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The bug that moved a nation


Mallam Unmuzzled

If a small town like Kenora can get it right, years before the fact (2020 pandemic), why can’t we find the will and the way to do the same?

In the 1980s, I covered a story for Thunder Bay Chronicle Journal about a man with mental illness (the term then) who after being seen walking erratically down the street, ranting he must walk in “opposite rotation of the Earth,” entered the social services building.

There he was being helped by a young woman, Gwen Gall, when he became agitated, started yelling, and without warning, scrambled over the service counter. He then pulled a knife and stabbed her in the neck.

Shortly afterwards, on a follow-up story at the social services building, I saw that thick, plastic  shields had been installed to protect workers. Good, timely move, made by council in a small northern Ontario town over 30 years ago.

That response should have been replicated in  other Canadian cities, not just in some, and not just following a tragedy.

In March 2009, a CTV report notes that after the stabbing of a Chilliwack cab driver by a passenger, calls went out for mandatory safety shields in all taxi cabs.

There was a long pause in action. Why? Because of “concerns the protective barriers could send a negative message to visitors.” Huh? In my books, lives at risk trump social attitudes, people pleasing and the ever present Canadian preoccupation with image — being thought of as nice and accommodating.

Too little, too late response is also due to budget constraints, cutbacks, increased profit margins. That’s when the price tag of humans comes into play.

That brings me, unavoidably, to COVID-19.

How much time and energy was used up installing pieces of plastic in public places — protection that should be there in the first place — when that window of time could have been used elsewhere in the fight against the virus?

It took this disease to light the fire under the powers that be who responded in past weeks with protective shields for front line workers, doctors, ambulance drivers, etc. Then came shields for bank tellers, vendors, and others — with a speed, sense of urgency, and loosened purse strings rarely seen across this country.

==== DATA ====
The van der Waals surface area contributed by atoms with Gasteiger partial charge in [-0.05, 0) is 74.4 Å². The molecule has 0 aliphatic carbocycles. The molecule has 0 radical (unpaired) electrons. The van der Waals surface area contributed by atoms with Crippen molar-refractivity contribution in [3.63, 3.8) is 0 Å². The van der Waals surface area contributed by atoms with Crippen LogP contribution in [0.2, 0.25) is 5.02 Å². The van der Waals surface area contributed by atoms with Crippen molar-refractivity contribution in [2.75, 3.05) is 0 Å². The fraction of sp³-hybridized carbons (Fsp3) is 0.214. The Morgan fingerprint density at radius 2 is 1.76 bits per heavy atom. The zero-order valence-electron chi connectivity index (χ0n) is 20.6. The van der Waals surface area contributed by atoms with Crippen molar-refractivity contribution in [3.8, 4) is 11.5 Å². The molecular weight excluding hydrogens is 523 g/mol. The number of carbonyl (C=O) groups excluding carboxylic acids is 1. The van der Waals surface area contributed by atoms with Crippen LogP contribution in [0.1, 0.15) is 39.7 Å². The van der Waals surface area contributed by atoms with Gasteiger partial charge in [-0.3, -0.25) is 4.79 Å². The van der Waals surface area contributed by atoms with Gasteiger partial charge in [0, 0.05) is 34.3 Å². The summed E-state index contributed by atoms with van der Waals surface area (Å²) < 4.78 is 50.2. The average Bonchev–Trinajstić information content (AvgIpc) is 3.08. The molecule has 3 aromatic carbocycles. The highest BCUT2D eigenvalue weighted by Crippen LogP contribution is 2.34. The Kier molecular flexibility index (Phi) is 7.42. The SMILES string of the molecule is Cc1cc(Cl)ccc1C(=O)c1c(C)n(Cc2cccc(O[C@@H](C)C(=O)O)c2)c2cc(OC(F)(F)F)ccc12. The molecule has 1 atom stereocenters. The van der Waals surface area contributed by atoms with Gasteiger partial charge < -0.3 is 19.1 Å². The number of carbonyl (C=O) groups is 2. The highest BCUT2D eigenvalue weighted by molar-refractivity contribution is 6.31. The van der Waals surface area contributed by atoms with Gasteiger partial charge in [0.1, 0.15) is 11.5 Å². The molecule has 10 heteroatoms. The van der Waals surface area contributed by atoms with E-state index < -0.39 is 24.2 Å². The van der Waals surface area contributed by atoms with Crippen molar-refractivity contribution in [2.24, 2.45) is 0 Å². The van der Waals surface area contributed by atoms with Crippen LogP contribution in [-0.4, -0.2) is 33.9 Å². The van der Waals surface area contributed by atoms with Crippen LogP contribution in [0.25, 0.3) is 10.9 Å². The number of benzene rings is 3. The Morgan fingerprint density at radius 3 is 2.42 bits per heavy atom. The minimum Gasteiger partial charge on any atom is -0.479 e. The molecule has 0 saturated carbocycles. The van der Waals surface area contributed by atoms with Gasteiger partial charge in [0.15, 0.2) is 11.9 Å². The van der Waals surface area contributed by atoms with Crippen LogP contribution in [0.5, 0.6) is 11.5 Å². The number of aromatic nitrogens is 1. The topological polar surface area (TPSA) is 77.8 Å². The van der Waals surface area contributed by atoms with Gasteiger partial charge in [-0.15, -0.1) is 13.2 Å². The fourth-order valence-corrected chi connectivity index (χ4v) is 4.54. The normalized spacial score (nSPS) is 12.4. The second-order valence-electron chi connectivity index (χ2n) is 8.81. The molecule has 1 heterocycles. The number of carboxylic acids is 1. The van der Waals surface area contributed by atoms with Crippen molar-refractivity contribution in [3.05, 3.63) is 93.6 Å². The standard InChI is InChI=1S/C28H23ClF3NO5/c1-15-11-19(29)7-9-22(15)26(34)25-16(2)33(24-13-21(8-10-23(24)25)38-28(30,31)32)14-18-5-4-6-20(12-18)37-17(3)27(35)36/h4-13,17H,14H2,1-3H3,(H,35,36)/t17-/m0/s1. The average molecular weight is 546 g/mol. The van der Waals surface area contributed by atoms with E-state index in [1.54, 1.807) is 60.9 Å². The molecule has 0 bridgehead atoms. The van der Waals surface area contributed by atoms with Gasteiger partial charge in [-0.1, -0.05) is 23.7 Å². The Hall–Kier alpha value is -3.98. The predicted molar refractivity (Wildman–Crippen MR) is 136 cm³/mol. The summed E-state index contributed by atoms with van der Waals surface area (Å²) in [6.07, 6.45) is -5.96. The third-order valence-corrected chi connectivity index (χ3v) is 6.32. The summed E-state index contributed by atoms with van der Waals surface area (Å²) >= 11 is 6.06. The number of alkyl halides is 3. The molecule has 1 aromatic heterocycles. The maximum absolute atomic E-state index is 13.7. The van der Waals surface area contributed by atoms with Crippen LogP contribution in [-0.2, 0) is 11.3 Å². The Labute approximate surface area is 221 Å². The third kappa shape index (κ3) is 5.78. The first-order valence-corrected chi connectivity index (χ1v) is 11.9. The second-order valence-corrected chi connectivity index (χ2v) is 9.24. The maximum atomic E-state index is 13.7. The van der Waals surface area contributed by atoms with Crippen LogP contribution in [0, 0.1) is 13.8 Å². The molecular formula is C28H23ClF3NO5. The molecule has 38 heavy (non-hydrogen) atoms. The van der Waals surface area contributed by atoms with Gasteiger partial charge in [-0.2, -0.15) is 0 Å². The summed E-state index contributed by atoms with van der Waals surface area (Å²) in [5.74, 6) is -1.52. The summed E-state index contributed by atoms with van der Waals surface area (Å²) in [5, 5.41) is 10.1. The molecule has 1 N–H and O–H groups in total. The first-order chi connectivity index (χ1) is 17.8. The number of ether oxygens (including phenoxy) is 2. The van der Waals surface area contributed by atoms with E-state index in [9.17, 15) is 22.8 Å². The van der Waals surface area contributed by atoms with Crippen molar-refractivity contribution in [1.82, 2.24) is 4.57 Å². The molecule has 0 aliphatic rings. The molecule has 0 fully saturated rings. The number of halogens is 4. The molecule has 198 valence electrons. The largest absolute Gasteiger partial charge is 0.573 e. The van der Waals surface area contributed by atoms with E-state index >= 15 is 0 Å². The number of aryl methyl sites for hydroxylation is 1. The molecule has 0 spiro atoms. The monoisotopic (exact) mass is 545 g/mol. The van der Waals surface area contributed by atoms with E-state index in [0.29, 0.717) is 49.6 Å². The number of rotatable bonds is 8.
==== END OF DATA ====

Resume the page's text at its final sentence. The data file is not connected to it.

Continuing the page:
Seemingly overnight, plastic walls were popping into place everywhere. To protect people against coughs and “moist droplets” that may spread the virus. Excellent. But where were the shields when the knives came out?

In response to COVID-19, Northern Health bus which transports medical patients living in smaller towns to/from UHNBC and to medical appointments in Vancouver, has installed thick plexiglass partial walls which separate driver from passengers.

But again, this safety feature should already be in place for all bus drivers who deal with sometimes unruly, unpredictable passengers, not just those carrying infectious diseases.

If it took COVID-19 to kick start these protective measures, then reluctantly, I would have to chalk one up for the coronavirus. While we may not be able to save all those who fall victim to the illness, we surely will save many others in the future from the human menaces in our midst.

The rage that escalates into violence and often morphs into a deadly rampage such as the mass killings in Nova Scotia recently will always be an unknown but looming threat. And no shields,  from medieval metal to plastic, can prevent loss of life.

But it is ironic, and almost ludicrous that it takes a microscopic bug to move a nation of human beings into action.

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